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Winter Calls for Luck – by Dining the Deadly Fish “Fugu”


As the end of year approaches, the big seasonal food in December is Fugu, the infamous deadly poisonous pufferfish.  Some of its body parts contain a toxin 1000 times deadlier than potassium cyanide.  It used to be very limited in supplies, mostly local to Shimonoseki, the most southern tip of Honshu island and highly seasonal to winter.  In recent years, due to the established and regulated technique of treating the poisonous parts, the advanced freezing facilities, and efficient farming, it is widely available throughout the year.

Forbidden Treasure, Guilty Pleasure

In Japan, there are fossilised Fugu bones approximately 5000 years old, though it is unconfirmed that these villagers died of food poisoning.  Throughout history, Fugu was commonly consumed with the diners’ knowledge of its dangers.  This came to a sudden end in 1592.  Lord Toyotomi Hideyoshi had to ban Fugu because many of his soldiers who gathered in the southern part of Japan dropped dead after eating this local delicacy before launching into the battles.  The soldiers might have been trying their luck, but the situation was too serious to be left unregulated.

The ban continued until the 19th century, although there are many records that people were still eating Fugu.  The famous master Haiku poet, Matsuo Basho (b.1644 – 1694), wrote about his fear of eating the poisonous fish.  The other master, Kobayashi Issa (b. 1763 – 1827), wrote a few Haiku poems praising the delicacy.  There were recipes with Fugu in some cookbooks published in the 17th century.  The rarity, addictive flavour, and danger of tasting them – legally and physically – added a thrill for people of Edo, who were always looking for excitement in very peaceful times.

The official end to the ban came in 1888.  Then prime minister Ito Hirofumi was dining at a famous restaurant in Yamaguchi prefecture, the home of Fugu cuisine.  The chef allegedly did not have enough fresh fish to serve due to the adverse weather, so he had no choice but serve Fugu, the best option for that day.  The Prime Minister was impressed and immediately lifted the ban in Yamaguchi and in adjacent Fukuoka prefecture after nearly 300 years.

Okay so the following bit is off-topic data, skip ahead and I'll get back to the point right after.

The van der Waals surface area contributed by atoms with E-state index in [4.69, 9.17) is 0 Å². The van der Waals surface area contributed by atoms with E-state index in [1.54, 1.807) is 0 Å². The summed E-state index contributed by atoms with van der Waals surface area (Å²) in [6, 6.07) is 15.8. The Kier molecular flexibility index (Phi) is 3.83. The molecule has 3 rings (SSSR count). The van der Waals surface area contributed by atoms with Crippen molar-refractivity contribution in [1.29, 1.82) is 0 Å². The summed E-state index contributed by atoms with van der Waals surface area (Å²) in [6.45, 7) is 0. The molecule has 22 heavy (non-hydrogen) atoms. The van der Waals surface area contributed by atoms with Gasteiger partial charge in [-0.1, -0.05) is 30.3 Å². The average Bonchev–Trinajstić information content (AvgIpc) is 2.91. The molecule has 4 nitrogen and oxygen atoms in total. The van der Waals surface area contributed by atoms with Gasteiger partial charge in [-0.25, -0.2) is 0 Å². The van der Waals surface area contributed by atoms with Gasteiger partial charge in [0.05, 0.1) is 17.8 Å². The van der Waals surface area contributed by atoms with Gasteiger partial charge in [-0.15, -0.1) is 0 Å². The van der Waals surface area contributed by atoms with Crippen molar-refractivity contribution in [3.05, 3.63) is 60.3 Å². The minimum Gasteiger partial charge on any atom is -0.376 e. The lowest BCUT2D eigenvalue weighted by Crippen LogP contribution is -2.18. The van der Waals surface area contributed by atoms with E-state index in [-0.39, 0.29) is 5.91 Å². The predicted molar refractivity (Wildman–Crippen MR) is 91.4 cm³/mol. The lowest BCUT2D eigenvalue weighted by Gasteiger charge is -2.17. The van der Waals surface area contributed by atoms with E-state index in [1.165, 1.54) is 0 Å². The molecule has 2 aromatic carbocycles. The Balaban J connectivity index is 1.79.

Dining Dangerously but Worth the Risk

For chefs, it is a dainty ingredient they feel honoured to work with.  They have to be specially trained and registered to safely handle this deadly fish with poisonous internal organs, especially liver and ovaries.  It is illegal to serve Fugu unless it has been processed at registered premises and by a registered chef.

It is also very flavoursome fish.  Because of the unusually fibrous flesh, Fugu gives a distinctively firm texture when served as thinly sliced sashimi.  It is the skill of the qualified chef to be able to slice thinly and lay them out beautifully to show the art of the plate underneath.  But at the same time, it should not too thin, to retain the texture.

The flavour of the fish comes from the release of inosine acid, one of Umami components.  The concentration of inosine acid keeps going up after the fish is scooped out of the tank and treated by the traditional Japanese technique, Ikejime.  In normal fish, the soft flesh starts to get soggy after a few hours, so it cannot be left too long.  In yjr case of Fugu, because of the firm flesh, it can be left longer to get a higher inosine acid content.  It usually takes 24 to 36 hours to reach the optimal Umami concentration, and a well-balanced elastic texture.  In some cases, the fish is left to mature for five days.  It is up to the chef to determine the best time to serve, and it is the experience and skill that counts.

Fugu = Fuku, Luck for the New Year

It is not only the flesh that is treasured but also the skin, which contains abundant collagen, a nutrient that gives a healthy boost to your skin, and the fins, which are lightly browned to add fragrance to hot Sake, and also the milt which is creamy with a dense flavour.  (The milt, depending on the type, contains relatively less poison.)  It is lightly grilled and eaten with seasoned vinegar, grated radish, or any other light sauces, or in a hotpot.  With the variety of dishes which one fish can supply, it is usually a popular choice for party meals.

The main customers are businessmen of 50 to 60 years old.  The industry is trying to get the younger generation more interested in this famous Japanese fish by offering Fugu Fish and Chips and Fugu Ajillo (Spanish seafood dish).  It is too good to be afraid to eat.  Under the skilled technique of the trained chef, the risk is controlled and minimal.

The name Fugu has a similar sound to the word FUKU, which means luck in Japanese.  Eating dangerously poisonous food, and perhaps surviving it, is considered to bring a lot of luck.  This adds to the attraction of enjoying, not only the flavour and the texture, but also the value of “taking a risk” at the end of the year parties, and looking forward to the new year.


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